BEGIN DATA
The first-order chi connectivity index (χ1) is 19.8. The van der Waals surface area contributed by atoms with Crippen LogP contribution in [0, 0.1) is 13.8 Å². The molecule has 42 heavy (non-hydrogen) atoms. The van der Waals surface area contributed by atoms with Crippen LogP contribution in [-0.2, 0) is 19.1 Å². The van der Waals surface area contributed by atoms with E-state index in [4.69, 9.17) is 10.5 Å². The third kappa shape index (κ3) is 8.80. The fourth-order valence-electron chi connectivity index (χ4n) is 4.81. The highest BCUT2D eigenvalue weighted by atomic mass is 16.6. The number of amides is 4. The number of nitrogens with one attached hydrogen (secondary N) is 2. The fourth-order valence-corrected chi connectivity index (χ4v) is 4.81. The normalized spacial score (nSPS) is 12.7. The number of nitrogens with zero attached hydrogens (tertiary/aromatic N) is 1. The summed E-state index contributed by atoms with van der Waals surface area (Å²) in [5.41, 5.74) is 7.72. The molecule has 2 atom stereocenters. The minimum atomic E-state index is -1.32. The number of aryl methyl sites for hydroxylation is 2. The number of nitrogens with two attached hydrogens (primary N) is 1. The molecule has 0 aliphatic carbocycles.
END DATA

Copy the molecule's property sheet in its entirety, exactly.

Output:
The first-order chi connectivity index (χ1) is 19.8. The van der Waals surface area contributed by atoms with Crippen LogP contribution in [0, 0.1) is 13.8 Å². The molecule has 42 heavy (non-hydrogen) atoms. The van der Waals surface area contributed by atoms with Crippen LogP contribution in [-0.2, 0) is 19.1 Å². The van der Waals surface area contributed by atoms with E-state index in [4.69, 9.17) is 10.5 Å². The third kappa shape index (κ3) is 8.80. The fourth-order valence-electron chi connectivity index (χ4n) is 4.81. The highest BCUT2D eigenvalue weighted by atomic mass is 16.6. The number of amides is 4. The number of nitrogens with one attached hydrogen (secondary N) is 2. The fourth-order valence-corrected chi connectivity index (χ4v) is 4.81. The normalized spacial score (nSPS) is 12.7. The number of nitrogens with zero attached hydrogens (tertiary/aromatic N) is 1. The summed E-state index contributed by atoms with van der Waals surface area (Å²) in [5.41, 5.74) is 7.72. The molecule has 2 atom stereocenters. The minimum atomic E-state index is -1.32. The number of aryl methyl sites for hydroxylation is 2. The number of nitrogens with two attached hydrogens (primary N) is 1. The molecule has 0 aliphatic carbocycles.